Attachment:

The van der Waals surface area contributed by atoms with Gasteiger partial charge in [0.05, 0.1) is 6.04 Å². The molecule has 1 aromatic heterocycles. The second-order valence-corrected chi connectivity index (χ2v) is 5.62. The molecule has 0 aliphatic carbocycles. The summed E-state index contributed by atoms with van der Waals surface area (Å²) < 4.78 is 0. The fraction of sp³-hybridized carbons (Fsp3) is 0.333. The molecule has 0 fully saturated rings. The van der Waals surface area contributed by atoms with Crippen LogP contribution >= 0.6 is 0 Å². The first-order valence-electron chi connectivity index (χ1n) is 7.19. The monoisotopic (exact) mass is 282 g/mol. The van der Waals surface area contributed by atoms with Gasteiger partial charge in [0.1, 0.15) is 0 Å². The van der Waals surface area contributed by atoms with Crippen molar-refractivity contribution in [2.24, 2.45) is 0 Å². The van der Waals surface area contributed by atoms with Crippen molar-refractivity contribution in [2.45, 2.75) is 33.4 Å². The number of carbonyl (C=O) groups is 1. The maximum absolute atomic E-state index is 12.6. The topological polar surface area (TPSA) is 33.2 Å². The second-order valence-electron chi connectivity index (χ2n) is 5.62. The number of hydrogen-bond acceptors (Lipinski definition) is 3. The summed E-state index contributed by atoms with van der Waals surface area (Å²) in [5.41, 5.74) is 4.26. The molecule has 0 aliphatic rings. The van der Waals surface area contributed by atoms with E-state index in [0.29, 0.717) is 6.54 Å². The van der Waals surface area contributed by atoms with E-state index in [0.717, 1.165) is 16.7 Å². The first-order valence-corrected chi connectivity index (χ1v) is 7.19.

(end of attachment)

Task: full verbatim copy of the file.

The van der Waals surface area contributed by atoms with Gasteiger partial charge in [0.05, 0.1) is 6.04 Å². The molecule has 1 aromatic heterocycles. The second-order valence-corrected chi connectivity index (χ2v) is 5.62. The molecule has 0 aliphatic carbocycles. The summed E-state index contributed by atoms with van der Waals surface area (Å²) < 4.78 is 0. The fraction of sp³-hybridized carbons (Fsp3) is 0.333. The molecule has 0 fully saturated rings. The van der Waals surface area contributed by atoms with Crippen LogP contribution >= 0.6 is 0 Å². The first-order valence-electron chi connectivity index (χ1n) is 7.19. The monoisotopic (exact) mass is 282 g/mol. The van der Waals surface area contributed by atoms with Gasteiger partial charge in [0.1, 0.15) is 0 Å². The van der Waals surface area contributed by atoms with Crippen molar-refractivity contribution in [2.24, 2.45) is 0 Å². The van der Waals surface area contributed by atoms with Crippen molar-refractivity contribution in [2.45, 2.75) is 33.4 Å². The number of carbonyl (C=O) groups is 1. The maximum absolute atomic E-state index is 12.6. The topological polar surface area (TPSA) is 33.2 Å². The second-order valence-electron chi connectivity index (χ2n) is 5.62. The number of hydrogen-bond acceptors (Lipinski definition) is 3. The summed E-state index contributed by atoms with van der Waals surface area (Å²) in [5.41, 5.74) is 4.26. The molecule has 0 aliphatic rings. The van der Waals surface area contributed by atoms with E-state index in [0.29, 0.717) is 6.54 Å². The van der Waals surface area contributed by atoms with E-state index in [0.717, 1.165) is 16.7 Å². The first-order valence-corrected chi connectivity index (χ1v) is 7.19.